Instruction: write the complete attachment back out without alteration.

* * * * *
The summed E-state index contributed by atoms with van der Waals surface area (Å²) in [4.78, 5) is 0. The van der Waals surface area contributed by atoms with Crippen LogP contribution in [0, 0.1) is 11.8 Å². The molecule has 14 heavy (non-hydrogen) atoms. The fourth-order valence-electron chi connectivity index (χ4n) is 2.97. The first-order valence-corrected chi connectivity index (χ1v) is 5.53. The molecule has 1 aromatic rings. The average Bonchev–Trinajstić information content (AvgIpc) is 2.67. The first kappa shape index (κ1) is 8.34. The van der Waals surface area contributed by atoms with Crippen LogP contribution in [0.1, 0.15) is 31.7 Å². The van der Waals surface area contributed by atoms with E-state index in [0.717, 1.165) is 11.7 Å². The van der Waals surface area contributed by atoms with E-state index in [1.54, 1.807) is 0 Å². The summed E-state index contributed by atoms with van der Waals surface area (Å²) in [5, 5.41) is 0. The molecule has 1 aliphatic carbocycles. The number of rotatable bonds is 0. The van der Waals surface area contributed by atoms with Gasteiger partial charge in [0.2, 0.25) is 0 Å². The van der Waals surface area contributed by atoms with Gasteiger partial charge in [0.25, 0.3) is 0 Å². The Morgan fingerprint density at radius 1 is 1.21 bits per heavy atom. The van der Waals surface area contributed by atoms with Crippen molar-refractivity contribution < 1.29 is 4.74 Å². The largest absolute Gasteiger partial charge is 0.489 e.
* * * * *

The summed E-state index contributed by atoms with van der Waals surface area (Å²) in [4.78, 5) is 0. The van der Waals surface area contributed by atoms with Crippen LogP contribution in [0, 0.1) is 11.8 Å². The molecule has 14 heavy (non-hydrogen) atoms. The fourth-order valence-electron chi connectivity index (χ4n) is 2.97. The first-order valence-corrected chi connectivity index (χ1v) is 5.53. The molecule has 1 aromatic rings. The average Bonchev–Trinajstić information content (AvgIpc) is 2.67. The first kappa shape index (κ1) is 8.34. The van der Waals surface area contributed by atoms with Crippen LogP contribution in [0.1, 0.15) is 31.7 Å². The van der Waals surface area contributed by atoms with E-state index in [0.717, 1.165) is 11.7 Å². The van der Waals surface area contributed by atoms with E-state index in [1.54, 1.807) is 0 Å². The summed E-state index contributed by atoms with van der Waals surface area (Å²) in [5, 5.41) is 0. The molecule has 1 aliphatic carbocycles. The number of rotatable bonds is 0. The van der Waals surface area contributed by atoms with Gasteiger partial charge in [0.2, 0.25) is 0 Å². The van der Waals surface area contributed by atoms with Gasteiger partial charge in [0.25, 0.3) is 0 Å². The Morgan fingerprint density at radius 1 is 1.21 bits per heavy atom. The van der Waals surface area contributed by atoms with Crippen molar-refractivity contribution < 1.29 is 4.74 Å². The largest absolute Gasteiger partial charge is 0.489 e.